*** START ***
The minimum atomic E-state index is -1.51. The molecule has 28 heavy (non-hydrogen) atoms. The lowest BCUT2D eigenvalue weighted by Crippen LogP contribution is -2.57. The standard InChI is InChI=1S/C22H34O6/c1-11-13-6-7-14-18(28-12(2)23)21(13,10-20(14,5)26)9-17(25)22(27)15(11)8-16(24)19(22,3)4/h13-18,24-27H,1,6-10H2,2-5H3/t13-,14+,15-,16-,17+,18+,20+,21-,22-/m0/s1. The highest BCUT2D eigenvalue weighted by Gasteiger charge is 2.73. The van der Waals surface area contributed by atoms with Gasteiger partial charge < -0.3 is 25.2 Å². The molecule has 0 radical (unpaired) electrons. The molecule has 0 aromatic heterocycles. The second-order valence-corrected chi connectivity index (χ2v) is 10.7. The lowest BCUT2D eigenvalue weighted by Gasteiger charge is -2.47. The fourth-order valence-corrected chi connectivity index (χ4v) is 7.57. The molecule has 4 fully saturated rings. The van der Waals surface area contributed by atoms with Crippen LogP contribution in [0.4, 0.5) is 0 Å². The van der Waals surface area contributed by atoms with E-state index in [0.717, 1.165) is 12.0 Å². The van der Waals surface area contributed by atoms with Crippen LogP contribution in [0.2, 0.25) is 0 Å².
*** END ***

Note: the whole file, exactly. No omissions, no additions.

The minimum atomic E-state index is -1.51. The molecule has 28 heavy (non-hydrogen) atoms. The lowest BCUT2D eigenvalue weighted by Crippen LogP contribution is -2.57. The standard InChI is InChI=1S/C22H34O6/c1-11-13-6-7-14-18(28-12(2)23)21(13,10-20(14,5)26)9-17(25)22(27)15(11)8-16(24)19(22,3)4/h13-18,24-27H,1,6-10H2,2-5H3/t13-,14+,15-,16-,17+,18+,20+,21-,22-/m0/s1. The highest BCUT2D eigenvalue weighted by Gasteiger charge is 2.73. The van der Waals surface area contributed by atoms with Gasteiger partial charge < -0.3 is 25.2 Å². The molecule has 0 radical (unpaired) electrons. The molecule has 0 aromatic heterocycles. The second-order valence-corrected chi connectivity index (χ2v) is 10.7. The lowest BCUT2D eigenvalue weighted by Gasteiger charge is -2.47. The fourth-order valence-corrected chi connectivity index (χ4v) is 7.57. The molecule has 4 fully saturated rings. The van der Waals surface area contributed by atoms with Crippen LogP contribution in [0.4, 0.5) is 0 Å². The van der Waals surface area contributed by atoms with E-state index in [0.717, 1.165) is 12.0 Å². The van der Waals surface area contributed by atoms with Crippen LogP contribution in [0.2, 0.25) is 0 Å².